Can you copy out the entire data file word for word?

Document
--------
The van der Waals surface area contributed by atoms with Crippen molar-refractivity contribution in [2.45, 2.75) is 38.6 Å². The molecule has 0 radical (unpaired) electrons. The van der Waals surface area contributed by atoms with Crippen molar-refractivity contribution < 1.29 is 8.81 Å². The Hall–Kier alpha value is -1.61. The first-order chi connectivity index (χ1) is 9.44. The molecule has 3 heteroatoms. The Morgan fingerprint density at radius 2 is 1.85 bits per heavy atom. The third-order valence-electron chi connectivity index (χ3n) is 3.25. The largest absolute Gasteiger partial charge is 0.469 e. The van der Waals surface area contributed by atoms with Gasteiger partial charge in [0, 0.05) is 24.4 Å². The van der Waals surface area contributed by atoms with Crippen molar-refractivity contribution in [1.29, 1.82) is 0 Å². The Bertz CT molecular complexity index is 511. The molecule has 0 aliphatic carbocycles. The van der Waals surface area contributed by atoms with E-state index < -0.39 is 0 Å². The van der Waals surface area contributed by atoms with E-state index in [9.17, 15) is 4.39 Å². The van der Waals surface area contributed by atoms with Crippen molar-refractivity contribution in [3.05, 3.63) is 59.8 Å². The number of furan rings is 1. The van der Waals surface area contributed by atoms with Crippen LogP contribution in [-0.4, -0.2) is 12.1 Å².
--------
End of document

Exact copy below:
The van der Waals surface area contributed by atoms with Crippen molar-refractivity contribution in [2.45, 2.75) is 38.6 Å². The molecule has 0 radical (unpaired) electrons. The van der Waals surface area contributed by atoms with Crippen molar-refractivity contribution < 1.29 is 8.81 Å². The Hall–Kier alpha value is -1.61. The first-order chi connectivity index (χ1) is 9.44. The molecule has 3 heteroatoms. The Morgan fingerprint density at radius 2 is 1.85 bits per heavy atom. The third-order valence-electron chi connectivity index (χ3n) is 3.25. The largest absolute Gasteiger partial charge is 0.469 e. The van der Waals surface area contributed by atoms with Gasteiger partial charge in [0, 0.05) is 24.4 Å². The van der Waals surface area contributed by atoms with Crippen molar-refractivity contribution in [1.29, 1.82) is 0 Å². The Bertz CT molecular complexity index is 511. The molecule has 0 aliphatic carbocycles. The van der Waals surface area contributed by atoms with E-state index < -0.39 is 0 Å². The van der Waals surface area contributed by atoms with E-state index in [9.17, 15) is 4.39 Å². The van der Waals surface area contributed by atoms with Crippen molar-refractivity contribution in [3.05, 3.63) is 59.8 Å². The number of furan rings is 1. The van der Waals surface area contributed by atoms with Crippen LogP contribution in [-0.4, -0.2) is 12.1 Å².